If there’s one building that symbolizes the golden age of the Portuguese discoveries, it’s the Mosteiros dos Jerónimos, which dominates the north side of the Praça do Império. Now a UNESCO World Heritage Site, the monastery and its adjacent church were built to fulfil a promise that Portugal’s king, Dom Manuel, made should Vasco da Gama return safely from his inaugural voyage to India in 1498. The fact that the spices he returned with were more than enough to fund the building was, perhaps, a happy coincidence. Construction duly began in 1502 under the architect Diogo de Boitaca, who had made his name on the Igreja de Jesus in Setúbal, considered to be the first ever Manueline building.

Appropriately, Vasco da Gama’s tomb now lies just inside the fantastically embellished entrance to the church. Crowned by an elaborate medley of statues, including Henry the Navigator, the 32-metre-high entrance was designed by the Spaniard João de Castilho, who took over the building of the church in 1517; the portal now forms the obligatory backdrop to weekend wedding photos. The church’s interior is even more dazzling, displaying the maritime influences typical of Manueline architecture: the pillars are carved to resemble giant palms fanning out into a ceiling resembling a delicate jungle canopy. The church also contains the tomb of Luís de Camões (1527–1570), Portugal’s greatest poet and recorder of the discoveries, alongside the tombs of former presidents and dignataries.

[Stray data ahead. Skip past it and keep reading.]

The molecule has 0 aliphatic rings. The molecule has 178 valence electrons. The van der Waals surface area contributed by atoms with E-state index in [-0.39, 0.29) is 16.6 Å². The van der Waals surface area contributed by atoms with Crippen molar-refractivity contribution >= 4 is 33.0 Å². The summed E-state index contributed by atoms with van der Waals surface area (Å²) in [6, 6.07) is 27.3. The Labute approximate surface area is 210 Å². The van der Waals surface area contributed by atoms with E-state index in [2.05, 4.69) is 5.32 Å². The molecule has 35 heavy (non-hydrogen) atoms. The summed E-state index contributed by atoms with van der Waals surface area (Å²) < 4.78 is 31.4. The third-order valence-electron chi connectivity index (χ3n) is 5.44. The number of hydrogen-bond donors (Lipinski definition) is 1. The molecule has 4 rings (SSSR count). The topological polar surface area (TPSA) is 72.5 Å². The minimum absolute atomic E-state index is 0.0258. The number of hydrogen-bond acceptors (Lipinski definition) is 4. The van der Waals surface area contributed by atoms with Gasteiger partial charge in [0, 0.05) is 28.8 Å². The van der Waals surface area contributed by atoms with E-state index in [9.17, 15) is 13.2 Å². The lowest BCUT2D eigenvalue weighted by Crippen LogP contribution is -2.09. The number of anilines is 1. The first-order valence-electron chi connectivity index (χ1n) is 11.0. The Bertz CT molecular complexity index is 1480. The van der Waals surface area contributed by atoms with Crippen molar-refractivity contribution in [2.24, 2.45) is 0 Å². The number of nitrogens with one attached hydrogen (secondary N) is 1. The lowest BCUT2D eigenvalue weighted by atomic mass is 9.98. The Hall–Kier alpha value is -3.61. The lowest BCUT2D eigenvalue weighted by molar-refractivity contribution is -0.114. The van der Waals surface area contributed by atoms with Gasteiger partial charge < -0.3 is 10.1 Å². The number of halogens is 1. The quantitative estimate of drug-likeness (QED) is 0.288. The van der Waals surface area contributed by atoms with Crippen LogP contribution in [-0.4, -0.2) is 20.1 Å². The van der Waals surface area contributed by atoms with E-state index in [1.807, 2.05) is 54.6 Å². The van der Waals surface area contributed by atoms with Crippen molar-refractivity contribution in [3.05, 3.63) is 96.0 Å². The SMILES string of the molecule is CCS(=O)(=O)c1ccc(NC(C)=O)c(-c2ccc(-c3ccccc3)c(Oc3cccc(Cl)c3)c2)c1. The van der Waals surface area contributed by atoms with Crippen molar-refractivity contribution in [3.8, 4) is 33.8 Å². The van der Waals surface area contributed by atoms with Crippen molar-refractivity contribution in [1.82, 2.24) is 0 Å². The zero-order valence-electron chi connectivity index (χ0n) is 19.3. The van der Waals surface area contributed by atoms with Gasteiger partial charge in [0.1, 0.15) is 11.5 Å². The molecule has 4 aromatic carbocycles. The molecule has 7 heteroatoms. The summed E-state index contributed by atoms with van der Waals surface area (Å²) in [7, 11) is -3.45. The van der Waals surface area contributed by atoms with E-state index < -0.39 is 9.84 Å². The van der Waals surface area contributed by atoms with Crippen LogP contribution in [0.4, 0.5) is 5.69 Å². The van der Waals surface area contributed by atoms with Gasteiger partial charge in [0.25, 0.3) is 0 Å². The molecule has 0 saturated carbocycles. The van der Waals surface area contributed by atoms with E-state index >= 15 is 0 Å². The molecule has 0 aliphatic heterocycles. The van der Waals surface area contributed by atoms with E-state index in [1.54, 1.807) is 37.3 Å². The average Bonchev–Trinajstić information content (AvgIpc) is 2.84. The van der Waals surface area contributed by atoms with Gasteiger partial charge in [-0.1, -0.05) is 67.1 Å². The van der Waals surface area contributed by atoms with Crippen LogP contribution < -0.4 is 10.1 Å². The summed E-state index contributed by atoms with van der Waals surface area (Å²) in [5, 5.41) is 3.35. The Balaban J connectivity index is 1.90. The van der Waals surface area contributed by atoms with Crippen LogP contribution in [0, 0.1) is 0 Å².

Equally impressive is the adjacent monastery, gathered round sumptuously vaulted cloisters with nautical symbols carved into the honey-coloured limestone. You can still see the twelve niches where navigators stopped for confession before their voyages of exploration, until the Hieronymite monks were forced out during the dissolution of 1833. In 2007, the monastery was again influential in blessing future trade: the Treaty of Lisbon was signed here to cement the format of the European Union.

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